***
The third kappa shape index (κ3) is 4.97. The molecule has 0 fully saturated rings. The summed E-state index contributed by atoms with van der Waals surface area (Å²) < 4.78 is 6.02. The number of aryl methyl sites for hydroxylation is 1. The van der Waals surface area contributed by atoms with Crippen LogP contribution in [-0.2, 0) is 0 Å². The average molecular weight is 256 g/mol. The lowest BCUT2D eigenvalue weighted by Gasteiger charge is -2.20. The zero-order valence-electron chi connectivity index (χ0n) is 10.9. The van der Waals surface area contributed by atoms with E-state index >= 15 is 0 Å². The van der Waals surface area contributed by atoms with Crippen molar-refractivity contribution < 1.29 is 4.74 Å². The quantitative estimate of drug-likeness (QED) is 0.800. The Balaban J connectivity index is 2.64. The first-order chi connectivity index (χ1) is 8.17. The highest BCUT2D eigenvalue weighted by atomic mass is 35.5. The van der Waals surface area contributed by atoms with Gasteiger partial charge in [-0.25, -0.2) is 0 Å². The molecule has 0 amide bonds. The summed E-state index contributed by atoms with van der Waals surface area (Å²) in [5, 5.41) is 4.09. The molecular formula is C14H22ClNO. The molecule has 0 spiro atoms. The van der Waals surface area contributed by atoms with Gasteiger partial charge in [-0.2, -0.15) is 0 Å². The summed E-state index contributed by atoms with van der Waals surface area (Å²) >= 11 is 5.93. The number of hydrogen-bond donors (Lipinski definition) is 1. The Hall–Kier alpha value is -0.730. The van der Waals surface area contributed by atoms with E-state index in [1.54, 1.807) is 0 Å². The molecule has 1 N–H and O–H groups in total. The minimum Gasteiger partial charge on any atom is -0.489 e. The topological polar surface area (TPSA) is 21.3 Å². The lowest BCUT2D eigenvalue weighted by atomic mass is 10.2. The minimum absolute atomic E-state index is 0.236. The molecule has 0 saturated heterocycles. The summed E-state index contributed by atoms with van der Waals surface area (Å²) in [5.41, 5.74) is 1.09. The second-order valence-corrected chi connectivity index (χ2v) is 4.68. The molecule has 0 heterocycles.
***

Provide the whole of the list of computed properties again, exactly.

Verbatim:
The third kappa shape index (κ3) is 4.97. The molecule has 0 fully saturated rings. The summed E-state index contributed by atoms with van der Waals surface area (Å²) < 4.78 is 6.02. The number of aryl methyl sites for hydroxylation is 1. The van der Waals surface area contributed by atoms with Crippen LogP contribution in [-0.2, 0) is 0 Å². The average molecular weight is 256 g/mol. The lowest BCUT2D eigenvalue weighted by Gasteiger charge is -2.20. The zero-order valence-electron chi connectivity index (χ0n) is 10.9. The van der Waals surface area contributed by atoms with E-state index >= 15 is 0 Å². The van der Waals surface area contributed by atoms with Crippen molar-refractivity contribution < 1.29 is 4.74 Å². The quantitative estimate of drug-likeness (QED) is 0.800. The Balaban J connectivity index is 2.64. The first-order chi connectivity index (χ1) is 8.17. The highest BCUT2D eigenvalue weighted by atomic mass is 35.5. The van der Waals surface area contributed by atoms with Gasteiger partial charge in [-0.25, -0.2) is 0 Å². The molecule has 0 amide bonds. The summed E-state index contributed by atoms with van der Waals surface area (Å²) in [5, 5.41) is 4.09. The molecular formula is C14H22ClNO. The molecule has 0 spiro atoms. The van der Waals surface area contributed by atoms with Gasteiger partial charge in [-0.2, -0.15) is 0 Å². The summed E-state index contributed by atoms with van der Waals surface area (Å²) >= 11 is 5.93. The number of hydrogen-bond donors (Lipinski definition) is 1. The Hall–Kier alpha value is -0.730. The van der Waals surface area contributed by atoms with E-state index in [1.54, 1.807) is 0 Å². The molecule has 1 N–H and O–H groups in total. The minimum Gasteiger partial charge on any atom is -0.489 e. The topological polar surface area (TPSA) is 21.3 Å². The lowest BCUT2D eigenvalue weighted by atomic mass is 10.2. The minimum absolute atomic E-state index is 0.236. The molecule has 0 saturated heterocycles. The summed E-state index contributed by atoms with van der Waals surface area (Å²) in [5.41, 5.74) is 1.09. The second-order valence-corrected chi connectivity index (χ2v) is 4.68. The molecule has 0 heterocycles.